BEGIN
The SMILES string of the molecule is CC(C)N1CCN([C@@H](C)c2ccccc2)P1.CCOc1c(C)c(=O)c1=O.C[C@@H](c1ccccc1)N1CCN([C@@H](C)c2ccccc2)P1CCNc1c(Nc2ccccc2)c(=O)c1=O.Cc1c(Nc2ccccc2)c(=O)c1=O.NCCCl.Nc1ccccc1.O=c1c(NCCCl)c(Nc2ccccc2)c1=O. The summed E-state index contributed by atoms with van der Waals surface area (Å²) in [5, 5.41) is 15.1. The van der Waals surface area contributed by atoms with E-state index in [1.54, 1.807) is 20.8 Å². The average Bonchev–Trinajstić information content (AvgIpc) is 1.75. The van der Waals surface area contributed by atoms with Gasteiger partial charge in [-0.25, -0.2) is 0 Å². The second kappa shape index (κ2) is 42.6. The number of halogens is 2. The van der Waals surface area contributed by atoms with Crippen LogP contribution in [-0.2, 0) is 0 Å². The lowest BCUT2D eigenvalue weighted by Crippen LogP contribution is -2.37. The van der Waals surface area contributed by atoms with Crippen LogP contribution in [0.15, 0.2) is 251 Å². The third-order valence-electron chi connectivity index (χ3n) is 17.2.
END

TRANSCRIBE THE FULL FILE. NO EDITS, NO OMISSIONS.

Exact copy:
The SMILES string of the molecule is CC(C)N1CCN([C@@H](C)c2ccccc2)P1.CCOc1c(C)c(=O)c1=O.C[C@@H](c1ccccc1)N1CCN([C@@H](C)c2ccccc2)P1CCNc1c(Nc2ccccc2)c(=O)c1=O.Cc1c(Nc2ccccc2)c(=O)c1=O.NCCCl.Nc1ccccc1.O=c1c(NCCCl)c(Nc2ccccc2)c1=O. The summed E-state index contributed by atoms with van der Waals surface area (Å²) in [5, 5.41) is 15.1. The van der Waals surface area contributed by atoms with E-state index in [1.54, 1.807) is 20.8 Å². The average Bonchev–Trinajstić information content (AvgIpc) is 1.75. The van der Waals surface area contributed by atoms with Gasteiger partial charge in [-0.25, -0.2) is 0 Å². The second kappa shape index (κ2) is 42.6. The number of halogens is 2. The van der Waals surface area contributed by atoms with Crippen LogP contribution in [-0.2, 0) is 0 Å². The lowest BCUT2D eigenvalue weighted by Crippen LogP contribution is -2.37. The van der Waals surface area contributed by atoms with Crippen LogP contribution in [0.15, 0.2) is 251 Å². The third-order valence-electron chi connectivity index (χ3n) is 17.2.